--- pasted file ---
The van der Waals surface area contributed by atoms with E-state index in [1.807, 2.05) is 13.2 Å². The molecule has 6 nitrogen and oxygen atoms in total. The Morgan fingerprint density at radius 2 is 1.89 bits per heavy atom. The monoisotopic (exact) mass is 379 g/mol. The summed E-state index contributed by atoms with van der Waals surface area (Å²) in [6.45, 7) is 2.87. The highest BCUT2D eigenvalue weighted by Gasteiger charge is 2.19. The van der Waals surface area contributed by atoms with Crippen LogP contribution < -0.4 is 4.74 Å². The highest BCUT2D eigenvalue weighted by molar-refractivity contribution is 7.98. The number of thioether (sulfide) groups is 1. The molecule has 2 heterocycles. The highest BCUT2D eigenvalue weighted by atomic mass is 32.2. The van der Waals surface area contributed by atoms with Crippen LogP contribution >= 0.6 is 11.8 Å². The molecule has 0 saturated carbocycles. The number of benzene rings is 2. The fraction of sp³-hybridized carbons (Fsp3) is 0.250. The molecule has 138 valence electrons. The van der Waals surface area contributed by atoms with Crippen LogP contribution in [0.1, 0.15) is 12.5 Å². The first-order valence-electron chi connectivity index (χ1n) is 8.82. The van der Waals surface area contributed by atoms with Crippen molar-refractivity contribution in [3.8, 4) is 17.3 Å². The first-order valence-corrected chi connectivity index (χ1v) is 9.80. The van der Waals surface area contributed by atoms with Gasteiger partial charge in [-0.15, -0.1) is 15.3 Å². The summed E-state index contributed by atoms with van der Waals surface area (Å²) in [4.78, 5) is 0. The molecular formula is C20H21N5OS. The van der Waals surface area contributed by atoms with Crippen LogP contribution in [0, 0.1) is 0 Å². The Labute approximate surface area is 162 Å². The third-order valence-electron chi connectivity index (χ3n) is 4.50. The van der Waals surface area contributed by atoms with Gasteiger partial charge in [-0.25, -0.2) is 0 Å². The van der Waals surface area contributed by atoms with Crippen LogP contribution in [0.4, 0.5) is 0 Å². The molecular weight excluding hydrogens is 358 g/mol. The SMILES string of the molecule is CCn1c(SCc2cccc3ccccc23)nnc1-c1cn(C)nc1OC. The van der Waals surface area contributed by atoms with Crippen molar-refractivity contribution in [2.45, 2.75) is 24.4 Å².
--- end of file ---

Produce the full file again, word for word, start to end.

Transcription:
The van der Waals surface area contributed by atoms with E-state index in [1.807, 2.05) is 13.2 Å². The molecule has 6 nitrogen and oxygen atoms in total. The Morgan fingerprint density at radius 2 is 1.89 bits per heavy atom. The monoisotopic (exact) mass is 379 g/mol. The summed E-state index contributed by atoms with van der Waals surface area (Å²) in [6.45, 7) is 2.87. The highest BCUT2D eigenvalue weighted by Gasteiger charge is 2.19. The van der Waals surface area contributed by atoms with Crippen LogP contribution < -0.4 is 4.74 Å². The highest BCUT2D eigenvalue weighted by molar-refractivity contribution is 7.98. The number of thioether (sulfide) groups is 1. The molecule has 2 heterocycles. The highest BCUT2D eigenvalue weighted by atomic mass is 32.2. The van der Waals surface area contributed by atoms with Crippen LogP contribution >= 0.6 is 11.8 Å². The molecule has 0 saturated carbocycles. The number of benzene rings is 2. The fraction of sp³-hybridized carbons (Fsp3) is 0.250. The molecule has 138 valence electrons. The van der Waals surface area contributed by atoms with Crippen LogP contribution in [0.1, 0.15) is 12.5 Å². The first-order valence-electron chi connectivity index (χ1n) is 8.82. The van der Waals surface area contributed by atoms with Crippen molar-refractivity contribution in [3.8, 4) is 17.3 Å². The first-order valence-corrected chi connectivity index (χ1v) is 9.80. The van der Waals surface area contributed by atoms with Gasteiger partial charge in [-0.15, -0.1) is 15.3 Å². The summed E-state index contributed by atoms with van der Waals surface area (Å²) in [4.78, 5) is 0. The molecular formula is C20H21N5OS. The van der Waals surface area contributed by atoms with Crippen LogP contribution in [0, 0.1) is 0 Å². The Labute approximate surface area is 162 Å². The third-order valence-electron chi connectivity index (χ3n) is 4.50. The van der Waals surface area contributed by atoms with Gasteiger partial charge in [-0.25, -0.2) is 0 Å². The van der Waals surface area contributed by atoms with Crippen LogP contribution in [0.4, 0.5) is 0 Å². The molecular weight excluding hydrogens is 358 g/mol. The SMILES string of the molecule is CCn1c(SCc2cccc3ccccc23)nnc1-c1cn(C)nc1OC. The van der Waals surface area contributed by atoms with Crippen molar-refractivity contribution in [2.45, 2.75) is 24.4 Å².